Thermodynamics may sound like a difficult topic, but it doesn’t have to be. There are many ways to master the art of thermodynamics, and this post will show you eight of them. These tips will help you understand the concepts behind the science, and they can teach you how to visualize what is happening so that it becomes easier to remember. The first law of thermodynamics furnishes the relationship between heat, work and internal energy of the system. So if you are stumped on homework, or just want a refresher course on Thermodynamics for your personal knowledge – read this post!
8 tips to understand thermodynamics are:
1. The First Law Of Thermodynamics:
If you have ever studied thermodynamics, you will have come across the words “First Law of Thermodynamics”. The key to understanding is that energy cannot be created or destroyed in an isolated system. What this means is that energy will not spontaneously disappear or appear out of nowhere. It also doesn’t mean that if you light a match and it burns out, the energy was destroyed – because somehow, it was transferred to a different system (the air around the match).
2. The Zeroth Law Of Thermodynamics:
The Zeroth Law of Thermodynamics is also sometimes referred to as the “Law of Conservation of Energy”. In other words, energy cannot be created or destroyed in an isolated system. The Zeroth Law says that heat will move from a hotter to a colder body without any other energy input. In other words, if you place two identical pieces of ice in a room at the same temperature, they will naturally transfer heat to each other. However, if you place these two pieces of ice in separate rooms, this process stops.
When taking a thermodynamics test and you see this word- stop and ask yourself “what is the temperature of the body?” Temperature is a measurement of the average energy of motion. Higher temperatures are associated with greater energy, therefore temperature directly affects heat and energy transfer. Thermal energy is measured by an object’s temperature. The hotter it is the more thermal energy it contains (just like the warmer your body feels when running around). The equation for calculating temperature is: T=dQ/dT or ºC= dQ/ dt x 1ºK (where Q is heat and t is time).
4. Heat Capacity:
The quantity of heat required to change the temperature of an object by one degree is based on its ‘heat capacity’. For example, most solids have a higher heat capacity than liquids and gases. Therefore, when cooling a solid it requires more energy than cooling a liquid or gas. Heat capacity (C) is the amount of thermal energy it takes to raise the temperature of a substance by one degree. It is related to the amount of kinetic energy that molecules have in a substance. The equation for calculating heat capacity is: C = 0.5 x m x k, where m is mass and k is specific heat capacity.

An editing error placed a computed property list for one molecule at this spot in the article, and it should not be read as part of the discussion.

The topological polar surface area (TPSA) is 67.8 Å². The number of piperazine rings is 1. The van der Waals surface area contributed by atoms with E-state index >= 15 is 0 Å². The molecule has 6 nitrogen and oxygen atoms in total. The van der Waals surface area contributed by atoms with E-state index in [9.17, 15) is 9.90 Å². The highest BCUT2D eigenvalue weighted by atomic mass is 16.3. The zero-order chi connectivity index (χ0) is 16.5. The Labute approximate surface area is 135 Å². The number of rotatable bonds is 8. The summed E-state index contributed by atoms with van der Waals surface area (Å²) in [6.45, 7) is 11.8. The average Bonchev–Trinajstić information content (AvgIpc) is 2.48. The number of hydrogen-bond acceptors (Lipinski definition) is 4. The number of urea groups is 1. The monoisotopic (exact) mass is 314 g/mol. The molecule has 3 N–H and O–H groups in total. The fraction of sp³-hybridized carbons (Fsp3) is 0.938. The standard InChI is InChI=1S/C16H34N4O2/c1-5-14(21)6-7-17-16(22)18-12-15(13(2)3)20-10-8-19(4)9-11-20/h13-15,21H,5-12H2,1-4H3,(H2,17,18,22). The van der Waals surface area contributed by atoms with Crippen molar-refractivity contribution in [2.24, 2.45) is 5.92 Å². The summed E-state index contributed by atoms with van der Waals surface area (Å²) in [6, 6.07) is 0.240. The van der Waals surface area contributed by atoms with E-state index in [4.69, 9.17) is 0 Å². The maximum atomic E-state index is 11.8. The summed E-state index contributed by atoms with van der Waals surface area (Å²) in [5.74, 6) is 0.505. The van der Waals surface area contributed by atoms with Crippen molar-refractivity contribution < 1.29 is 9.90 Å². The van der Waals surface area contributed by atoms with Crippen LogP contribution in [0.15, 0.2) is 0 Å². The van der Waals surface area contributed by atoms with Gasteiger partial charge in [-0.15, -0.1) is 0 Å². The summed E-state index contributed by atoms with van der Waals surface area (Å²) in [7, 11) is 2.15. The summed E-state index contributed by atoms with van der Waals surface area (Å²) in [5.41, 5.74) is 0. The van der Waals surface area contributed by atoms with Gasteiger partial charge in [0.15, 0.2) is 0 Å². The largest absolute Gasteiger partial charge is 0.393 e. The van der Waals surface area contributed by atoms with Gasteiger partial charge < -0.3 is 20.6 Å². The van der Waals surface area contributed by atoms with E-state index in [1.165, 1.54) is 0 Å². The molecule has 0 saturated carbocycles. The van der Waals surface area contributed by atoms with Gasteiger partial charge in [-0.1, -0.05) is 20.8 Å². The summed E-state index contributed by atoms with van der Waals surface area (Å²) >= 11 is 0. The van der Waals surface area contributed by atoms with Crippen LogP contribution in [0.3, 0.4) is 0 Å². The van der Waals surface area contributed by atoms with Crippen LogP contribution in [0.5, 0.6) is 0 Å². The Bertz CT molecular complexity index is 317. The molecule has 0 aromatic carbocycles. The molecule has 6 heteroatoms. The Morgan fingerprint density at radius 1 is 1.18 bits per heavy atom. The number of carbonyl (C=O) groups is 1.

5. Molecular Models:
Molecules are the smallest unit that can come together to form a substance. The molecular model shows how molecules interact with each other. It is important to understand the concepts behind the formula for calculating the internal energy of a substance. An ideal gas has no volume or intermolecular forces between its molecules as they are very far apart. The molecules in this picture would be random bouncing around one another with no interactions other than electrostatic forces.
6. Heat of Vaporization:
The heat needed to change a liquid into a gas is called the heat of vaporization. The equation for calculating this is: H vap = C p x m x V pr where Cp is the specific heat capacity, m is mass, and Vpr is the final volume. This heat is the amount of thermal energy needed to boil one mole from a liquid into a gas at constant pressure (1 atm). This is an individual property of the substance and is independent of the overall temperature.
7. Heat Capacity Change:
This is the amount of energy needed to change the temperature of an object by one degree. The equation for calculating heat capacity change is: C = ΔT x 1000, where ΔT is the difference in temperatures. The heat capacity only depends on the substance itself and not on its surroundings. So, the heat capacity does not depend on how thick a layer of material it is in, for example.
When you heat a liquid, it will turn into a gas. The amount of thermal energy needed to do this depends on the temperature and the type of temperature, but is also dependent on the surface area of the liquid as well. Vaporization is the phase change when a liquid turns into a gas. It occurs when a solvent goes from surrounding to being dissolved in the substance.
These 8 tips will help you master the art of thermodynamics so that it makes more sense to you. And, at some point, you will probably want to take a look at it again. Maybe even try to puzzle things out on your own!
So there you have it. Remember – practice makes perfect! So get out there, work through a few problems, and improve your understanding of thermodynamics.